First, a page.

Tripling the global capacity of renewable energies (mainly solar and wind and, to a lesser extent, hydro) by 2030 has become one of the main mantras of international events in which climate policies are addressed. At the last G20 meeting, held in India three weeks ago, the most powerful countries on the planet pledged to move towards that goal, which would mean going from the current more than 3,500 gigawatts (GW) installed to about 11,000 GW by the end of this decade. Multiplying clean energy by three is part of the roadmap to keep alive the objective of limiting global warming to 1.5 degrees compared to pre-industrial levels, as established by the Paris Agreement.
Thirty-five countries have met this Monday in Madrid in a mini-summit on energy and climate in which this objective has also been discussed. What is sought now is that all nations assume this goal of multiplying by three renewables at the next climate summit to be held at the end of the year in Dubai, COP28.
The Madrid event has been organized by the Government of Spain, which holds the presidency of the EU this semester, and by the International Energy Agency (IEA). And, according to the document of conclusions that both have disseminated after the meeting, multiplying by three the installation of renewables by 2030 is in the frontispiece of what the countries participating in this mini-summit in Madrid expect from COP28. Most of them have been European countries, although representatives from the United States, Brazil, Kenya, Argentina, Chile and Costa Rica have also attended. In any case, the profile has not been very high: only fifteen ministers have attended and, among them, those from France, Germany, the United States or Brazil, for example, did not appear.
In addition to the commitment to renewables, the third vice president and acting minister for the Ecological Transition, Teresa Ribera, has detailed that another of the consensuses they have found among the participating countries refers to the need to double global energy efficiency. Both measures are contained in a special report published last week by the International Energy Agency that offers a roadmap to keep alive the goal of not exceeding 1.5 degrees of warming. The planet is already at a warming level of about 1.1 degrees and every year that passes without drastically reducing greenhouse gas emissions, that goal of 1.5, which is the safety threshold that has been set from science, is further away. "We are not aligned with the goals of the Paris Agreement," Ribera warned. In fact, the current climate plans of the countries will lead to an increase in temperature of more than 2.5 degrees,
At the opening of the meeting, the executive director of the IEA, Fatih Birol, also stressed the need to triple the implementation of renewables during this decade. In the same vein, the president of COP28, Sultan Ahmed Al Jaber, has warned that the world is not on track to meet the goal of 1.5 degrees, and has asked all countries to assume at the summit in the United Arab Emirates the objective of tripling renewables to reach 11,000 GW of installed capacity in 2030.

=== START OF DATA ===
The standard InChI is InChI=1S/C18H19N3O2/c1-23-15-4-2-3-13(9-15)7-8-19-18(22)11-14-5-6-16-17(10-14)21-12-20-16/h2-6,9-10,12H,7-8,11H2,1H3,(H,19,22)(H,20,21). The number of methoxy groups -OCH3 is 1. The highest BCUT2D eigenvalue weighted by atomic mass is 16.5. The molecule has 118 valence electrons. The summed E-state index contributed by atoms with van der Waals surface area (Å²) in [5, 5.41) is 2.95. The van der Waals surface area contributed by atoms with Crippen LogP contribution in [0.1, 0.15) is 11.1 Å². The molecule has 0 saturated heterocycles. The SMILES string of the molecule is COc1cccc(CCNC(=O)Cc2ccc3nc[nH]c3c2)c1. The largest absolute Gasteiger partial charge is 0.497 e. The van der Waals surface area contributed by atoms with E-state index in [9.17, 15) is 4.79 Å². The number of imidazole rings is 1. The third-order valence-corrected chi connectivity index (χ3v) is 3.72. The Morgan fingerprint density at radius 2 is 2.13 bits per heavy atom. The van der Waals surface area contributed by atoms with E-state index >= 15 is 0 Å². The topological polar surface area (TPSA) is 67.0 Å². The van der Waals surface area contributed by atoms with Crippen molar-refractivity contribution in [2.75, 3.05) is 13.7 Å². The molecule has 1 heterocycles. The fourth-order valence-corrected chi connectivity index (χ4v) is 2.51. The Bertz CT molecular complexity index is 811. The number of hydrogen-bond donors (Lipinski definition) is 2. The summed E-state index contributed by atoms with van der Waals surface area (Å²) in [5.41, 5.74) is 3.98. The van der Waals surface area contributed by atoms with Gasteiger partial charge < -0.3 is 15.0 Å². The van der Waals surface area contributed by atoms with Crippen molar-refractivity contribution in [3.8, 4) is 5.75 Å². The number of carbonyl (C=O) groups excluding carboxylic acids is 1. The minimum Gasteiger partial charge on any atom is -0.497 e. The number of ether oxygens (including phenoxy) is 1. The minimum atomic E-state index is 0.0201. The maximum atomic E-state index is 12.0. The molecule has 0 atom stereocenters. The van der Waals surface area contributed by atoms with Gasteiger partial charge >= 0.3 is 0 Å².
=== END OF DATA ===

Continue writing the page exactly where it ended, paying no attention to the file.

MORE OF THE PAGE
Al Jaber did not attend the meeting held in Madrid, but sent a video for the opening of this meeting. He announced in his speech that more than 20 oil and gas companies have already committed to assume as their own the decarbonization objectives that come out of the Dubai summit, which will be held between November 30 and December 12.
Also through a video has participated in the inauguration of this meeting the Secretary General of the UN, António Guterres, who has asked precisely that oil companies present real decarbonization plans. In recent years, Guterres has repeatedly railed against the greenwashing practiced by many companies, especially fossil fuel companies. The UN Secretary General presented a document a year ago, prepared by a group of experts, in which several rules were set to avoid ecoposture. And it was made clear that no company can be considered green if it continues to bet on new oil and gas exploitations as a business model.
The fear of greenwhasing gains even more weight with the summit being held in the United Arab Emirates, a country whose economy is based on fossil fuels. In fact, Sultan Al Jaber, in addition to presiding over COP28, is also the CEO of the Abu Dhabi National Oil Company (Adnoc). There are fears among climate activists and more ambitious countries that this year's summit will try to avoid any mention of the need to abandon oil and gas in order to meet the goals of the Paris Agreement.
The conclusions document of the Madrid meeting prepared by the IEA and the Spanish government points to the need for "the phasing out of fossil fuels", including the end of new permits for coal plants. Ribera, however, has acknowledged that there has been no consensus on calling for an end to any new exploitation of gas, oil and coal to be aligned with the 1.5 degree target.
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